Wednesday, 9 September 2009

The Robot vs. the Aztec Mummy (1958)

I’m quite a fan of the Mexican Aztec Mummy movies of the 1950s but it has to be said that The Robot vs. the Aztec Mummy (La Momia azteca contra el robot humano) hardly qualifies as a movie at all. More than half of the movie’s 65-minute running time consists of flashbacks to the first two Aztec mummy movies!

Once we get to some actual new footage it has to be admitted that there’s enough high camp silliness to satisfy devotees of such things. The robot of the title is not just a human robot, it’s an atomic human robot! Because only a nuclear robot is capable of defeating the dreaded Aztec mummy. This is, even for the 1950s, a remarkably silly if rather entertaining robot. The mad scientist’s laboratory is fun as well. The budget for this movie must have been virtually nil.

It also has to be said that Luis Aceves Castañeda as Dr Krupp is one of the greatest of all movie mad scientists. He is still determined to get his hands on the fabulous Aztec treasure, which is of course guarded zealously by the Aztec mummy. And the dedicated scientist Dr. Eduardo Almada, his daughter Flor (who had been destined as a sacrifice to an Aztec god in a previous life) and his faithful if not overly brave assistant Pinacate are still determined to foil his evil plans. Since there’s so little in the way of new footage and new plot it’s not really possible to say a great deal about this movie.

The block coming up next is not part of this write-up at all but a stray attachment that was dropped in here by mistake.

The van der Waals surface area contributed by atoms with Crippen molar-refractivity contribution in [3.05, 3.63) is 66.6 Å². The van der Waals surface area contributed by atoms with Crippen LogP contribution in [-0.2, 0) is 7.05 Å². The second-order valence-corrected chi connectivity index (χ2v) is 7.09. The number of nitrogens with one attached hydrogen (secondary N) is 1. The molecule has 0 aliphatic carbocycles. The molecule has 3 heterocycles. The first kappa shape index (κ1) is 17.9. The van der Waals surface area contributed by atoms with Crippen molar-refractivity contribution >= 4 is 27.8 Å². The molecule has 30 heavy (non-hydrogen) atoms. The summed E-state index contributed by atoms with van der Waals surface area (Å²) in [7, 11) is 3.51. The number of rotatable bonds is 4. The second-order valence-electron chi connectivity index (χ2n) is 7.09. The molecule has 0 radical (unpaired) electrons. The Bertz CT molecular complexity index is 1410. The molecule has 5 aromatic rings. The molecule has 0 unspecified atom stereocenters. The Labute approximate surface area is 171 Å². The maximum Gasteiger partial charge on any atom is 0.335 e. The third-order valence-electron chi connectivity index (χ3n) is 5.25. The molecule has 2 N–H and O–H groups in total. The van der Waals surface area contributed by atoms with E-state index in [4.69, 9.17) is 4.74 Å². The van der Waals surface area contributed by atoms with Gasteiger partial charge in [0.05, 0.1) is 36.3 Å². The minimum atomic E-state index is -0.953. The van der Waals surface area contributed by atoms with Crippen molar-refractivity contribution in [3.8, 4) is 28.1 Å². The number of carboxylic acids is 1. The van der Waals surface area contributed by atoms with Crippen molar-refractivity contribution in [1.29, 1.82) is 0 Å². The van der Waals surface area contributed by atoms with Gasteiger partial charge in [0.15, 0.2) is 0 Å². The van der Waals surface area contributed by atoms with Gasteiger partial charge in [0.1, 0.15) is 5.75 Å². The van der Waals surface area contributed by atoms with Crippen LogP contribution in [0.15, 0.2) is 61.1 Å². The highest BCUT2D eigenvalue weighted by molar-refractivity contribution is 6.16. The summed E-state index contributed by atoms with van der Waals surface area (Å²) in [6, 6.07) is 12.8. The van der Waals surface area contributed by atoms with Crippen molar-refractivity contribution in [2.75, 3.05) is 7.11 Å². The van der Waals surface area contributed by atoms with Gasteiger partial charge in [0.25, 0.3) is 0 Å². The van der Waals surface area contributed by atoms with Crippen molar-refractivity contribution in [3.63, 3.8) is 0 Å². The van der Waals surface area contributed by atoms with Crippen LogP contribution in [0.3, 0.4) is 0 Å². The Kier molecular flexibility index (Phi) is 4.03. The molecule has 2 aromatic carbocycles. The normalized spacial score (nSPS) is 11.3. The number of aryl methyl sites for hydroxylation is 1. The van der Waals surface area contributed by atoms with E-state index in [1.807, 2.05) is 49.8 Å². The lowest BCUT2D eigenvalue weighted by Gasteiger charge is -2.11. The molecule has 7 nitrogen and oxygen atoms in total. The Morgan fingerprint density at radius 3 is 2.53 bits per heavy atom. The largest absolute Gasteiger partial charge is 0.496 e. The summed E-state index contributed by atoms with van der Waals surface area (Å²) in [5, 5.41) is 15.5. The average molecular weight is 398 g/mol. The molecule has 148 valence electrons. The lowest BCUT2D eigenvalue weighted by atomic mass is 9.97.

Interestingly enough the first three Aztec Mummy movies were apparently shot simultaneously, which would have been a neat way to keep production costs very low indeed. The producers were obviously confident they had a winning formula on their hands, and they were correct.

This title is included in BCI’s Aztec Mummy boxed set which also features the first two movies in the series, The Aztec Mummy and The Curse of the Aztec Mummy. Both of which I highly recommend. All three movies are in Spanish with English sub-titles and there are also English dubbed versions for two of the films. The prints are quite good.

I’m a fan of Mexican horror in general, but I’m especially fond of the Aztec mummy movies because they were a genuine attempt to include some actual Mexican legend and folklore, albeit mixed with a good deal of campy fun with diabolical criminal masterminds.

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